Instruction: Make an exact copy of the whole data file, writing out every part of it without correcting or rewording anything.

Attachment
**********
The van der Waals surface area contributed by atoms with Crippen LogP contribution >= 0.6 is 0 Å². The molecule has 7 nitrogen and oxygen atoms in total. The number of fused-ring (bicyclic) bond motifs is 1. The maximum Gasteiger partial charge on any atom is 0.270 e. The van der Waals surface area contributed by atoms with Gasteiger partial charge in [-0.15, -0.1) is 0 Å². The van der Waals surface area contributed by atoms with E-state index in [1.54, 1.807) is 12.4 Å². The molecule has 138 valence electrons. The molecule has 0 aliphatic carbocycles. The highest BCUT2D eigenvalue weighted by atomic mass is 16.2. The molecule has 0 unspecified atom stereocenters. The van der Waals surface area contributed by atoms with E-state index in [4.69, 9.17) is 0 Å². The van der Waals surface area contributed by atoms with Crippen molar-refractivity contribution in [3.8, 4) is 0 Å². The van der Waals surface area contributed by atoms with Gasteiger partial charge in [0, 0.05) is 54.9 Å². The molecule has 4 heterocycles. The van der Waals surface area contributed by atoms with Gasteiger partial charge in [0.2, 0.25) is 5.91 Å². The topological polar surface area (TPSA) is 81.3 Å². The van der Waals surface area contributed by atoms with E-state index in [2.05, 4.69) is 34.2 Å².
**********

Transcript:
The van der Waals surface area contributed by atoms with Crippen LogP contribution >= 0.6 is 0 Å². The molecule has 7 nitrogen and oxygen atoms in total. The number of fused-ring (bicyclic) bond motifs is 1. The maximum Gasteiger partial charge on any atom is 0.270 e. The van der Waals surface area contributed by atoms with Gasteiger partial charge in [-0.15, -0.1) is 0 Å². The van der Waals surface area contributed by atoms with E-state index in [1.54, 1.807) is 12.4 Å². The molecule has 138 valence electrons. The molecule has 0 aliphatic carbocycles. The highest BCUT2D eigenvalue weighted by atomic mass is 16.2. The molecule has 0 unspecified atom stereocenters. The van der Waals surface area contributed by atoms with E-state index in [4.69, 9.17) is 0 Å². The van der Waals surface area contributed by atoms with Crippen molar-refractivity contribution in [3.8, 4) is 0 Å². The van der Waals surface area contributed by atoms with Gasteiger partial charge in [0, 0.05) is 54.9 Å². The molecule has 4 heterocycles. The van der Waals surface area contributed by atoms with Gasteiger partial charge in [0.2, 0.25) is 5.91 Å². The topological polar surface area (TPSA) is 81.3 Å². The van der Waals surface area contributed by atoms with E-state index in [2.05, 4.69) is 34.2 Å².